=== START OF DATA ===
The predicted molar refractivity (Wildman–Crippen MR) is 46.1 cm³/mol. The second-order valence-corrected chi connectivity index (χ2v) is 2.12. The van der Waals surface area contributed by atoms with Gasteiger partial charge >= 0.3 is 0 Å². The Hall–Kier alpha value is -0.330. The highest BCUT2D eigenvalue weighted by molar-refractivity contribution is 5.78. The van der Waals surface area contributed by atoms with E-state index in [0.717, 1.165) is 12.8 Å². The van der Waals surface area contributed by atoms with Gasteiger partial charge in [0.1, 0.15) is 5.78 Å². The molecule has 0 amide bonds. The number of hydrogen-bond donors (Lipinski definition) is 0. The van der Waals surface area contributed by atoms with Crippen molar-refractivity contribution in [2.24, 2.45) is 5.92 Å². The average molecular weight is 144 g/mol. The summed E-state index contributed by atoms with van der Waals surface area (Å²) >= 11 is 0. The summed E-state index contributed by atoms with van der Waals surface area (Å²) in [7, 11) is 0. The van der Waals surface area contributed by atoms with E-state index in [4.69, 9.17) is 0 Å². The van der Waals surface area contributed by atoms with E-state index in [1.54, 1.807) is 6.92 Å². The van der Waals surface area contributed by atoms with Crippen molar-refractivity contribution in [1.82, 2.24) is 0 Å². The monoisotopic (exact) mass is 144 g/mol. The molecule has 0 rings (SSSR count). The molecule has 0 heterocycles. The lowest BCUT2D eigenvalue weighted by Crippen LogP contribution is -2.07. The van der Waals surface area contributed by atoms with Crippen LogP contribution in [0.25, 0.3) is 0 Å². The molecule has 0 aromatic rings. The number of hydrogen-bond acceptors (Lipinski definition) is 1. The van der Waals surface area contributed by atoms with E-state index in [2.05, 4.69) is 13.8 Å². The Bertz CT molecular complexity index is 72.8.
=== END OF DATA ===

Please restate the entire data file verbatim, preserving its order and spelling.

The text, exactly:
The predicted molar refractivity (Wildman–Crippen MR) is 46.1 cm³/mol. The second-order valence-corrected chi connectivity index (χ2v) is 2.12. The van der Waals surface area contributed by atoms with Gasteiger partial charge >= 0.3 is 0 Å². The Hall–Kier alpha value is -0.330. The highest BCUT2D eigenvalue weighted by molar-refractivity contribution is 5.78. The van der Waals surface area contributed by atoms with E-state index in [0.717, 1.165) is 12.8 Å². The van der Waals surface area contributed by atoms with Gasteiger partial charge in [0.1, 0.15) is 5.78 Å². The molecule has 0 amide bonds. The number of hydrogen-bond donors (Lipinski definition) is 0. The van der Waals surface area contributed by atoms with Crippen molar-refractivity contribution in [2.24, 2.45) is 5.92 Å². The average molecular weight is 144 g/mol. The summed E-state index contributed by atoms with van der Waals surface area (Å²) >= 11 is 0. The summed E-state index contributed by atoms with van der Waals surface area (Å²) in [7, 11) is 0. The van der Waals surface area contributed by atoms with E-state index in [4.69, 9.17) is 0 Å². The van der Waals surface area contributed by atoms with E-state index in [1.54, 1.807) is 6.92 Å². The van der Waals surface area contributed by atoms with Crippen molar-refractivity contribution in [1.82, 2.24) is 0 Å². The monoisotopic (exact) mass is 144 g/mol. The molecule has 0 rings (SSSR count). The molecule has 0 heterocycles. The lowest BCUT2D eigenvalue weighted by Crippen LogP contribution is -2.07. The van der Waals surface area contributed by atoms with Crippen LogP contribution in [0.25, 0.3) is 0 Å². The molecule has 0 aromatic rings. The number of hydrogen-bond acceptors (Lipinski definition) is 1. The van der Waals surface area contributed by atoms with E-state index in [2.05, 4.69) is 13.8 Å². The Bertz CT molecular complexity index is 72.8.